Our Published Researches

Dr. Reema Karasneh: The impact of health literacy on self-medication: a cross-sectional outpatient study





 "The impact of health literacy on self-medication: a cross-sectional outpatient study"

Muflih SM, Bashir HN, Khader YS, Karasneh RA.


     This paper is published in "Journal of public health (Oxford, England) "

                  Publication Date: Published on: 2022 Mar 7; 



      Publisher: Oxford, UK : Oxford University Press, c2004-

      Researcher from FM/YU: Dr. Reema Karasneh 

               Dept. of Basic Medical Sciences BMS







Although health literacy practices have been increasingly recommended in public health literature, there is a lack of studies that examine the relationships between health literacy and self-medication.

Background: This research project aims to measure and evaluate the impact of health literacy on self-medication and to achieve a better understating of patients' behaviors.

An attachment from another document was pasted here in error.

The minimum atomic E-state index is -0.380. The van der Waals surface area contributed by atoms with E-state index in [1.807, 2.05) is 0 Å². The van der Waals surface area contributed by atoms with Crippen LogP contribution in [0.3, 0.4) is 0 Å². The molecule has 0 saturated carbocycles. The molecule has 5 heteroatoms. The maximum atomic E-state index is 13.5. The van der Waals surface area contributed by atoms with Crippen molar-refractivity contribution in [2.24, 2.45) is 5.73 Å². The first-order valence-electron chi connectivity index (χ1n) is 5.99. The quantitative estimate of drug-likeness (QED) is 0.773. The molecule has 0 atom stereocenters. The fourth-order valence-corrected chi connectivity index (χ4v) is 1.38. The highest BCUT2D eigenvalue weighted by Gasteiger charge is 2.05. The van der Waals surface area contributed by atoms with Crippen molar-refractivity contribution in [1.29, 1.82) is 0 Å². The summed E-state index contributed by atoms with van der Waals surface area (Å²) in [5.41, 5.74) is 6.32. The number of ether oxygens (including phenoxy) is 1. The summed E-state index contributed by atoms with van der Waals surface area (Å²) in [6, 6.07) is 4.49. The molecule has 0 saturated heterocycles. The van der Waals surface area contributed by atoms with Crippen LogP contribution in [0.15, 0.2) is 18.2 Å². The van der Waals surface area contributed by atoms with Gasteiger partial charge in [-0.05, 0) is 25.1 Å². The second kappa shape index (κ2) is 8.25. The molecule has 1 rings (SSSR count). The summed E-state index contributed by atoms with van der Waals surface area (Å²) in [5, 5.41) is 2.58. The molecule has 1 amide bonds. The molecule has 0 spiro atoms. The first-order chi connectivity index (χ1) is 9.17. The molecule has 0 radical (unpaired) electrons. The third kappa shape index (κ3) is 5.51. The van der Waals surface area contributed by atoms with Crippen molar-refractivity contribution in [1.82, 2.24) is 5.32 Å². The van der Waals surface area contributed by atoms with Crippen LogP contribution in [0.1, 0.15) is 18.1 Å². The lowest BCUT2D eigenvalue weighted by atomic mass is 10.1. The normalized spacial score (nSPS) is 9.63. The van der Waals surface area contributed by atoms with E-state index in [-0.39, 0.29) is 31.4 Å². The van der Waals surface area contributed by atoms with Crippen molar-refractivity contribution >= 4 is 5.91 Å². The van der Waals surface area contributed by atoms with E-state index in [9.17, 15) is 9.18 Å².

Methods: A cross-sectional approach was conducted and participants were recruited outpatient clinics through convenience sampling. Health literacy was measured by Single Item Literacy Screener.

Results: A total of 194 participants agreed to participate (63.9% were females). The results showed that more than half (57.2%) had adequate health literacy. Almost 30% of the participants were over the age of 50. The prevalence of self-medication was 74.2%. Nearly, two-thirds of the total participants reported self-administration of antibiotics. There was a significant relationship between the overall health literacy level and practice of self-medication.

Conclusions: Improving the health literacy level of the public can reduce inappropriate self-medication, especially the self-medication with antibiotics, which represented a high prevalence situation in our sample. Appropriate reading skills are important for accessing health information, using health care services, and achieving desirable health outcomes.



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  • Irbid - Jordan, P.O Box 566 ZipCode 21163
  •  medicine.fac@yu.edu.jo
  •  962-2-7211111 (3037)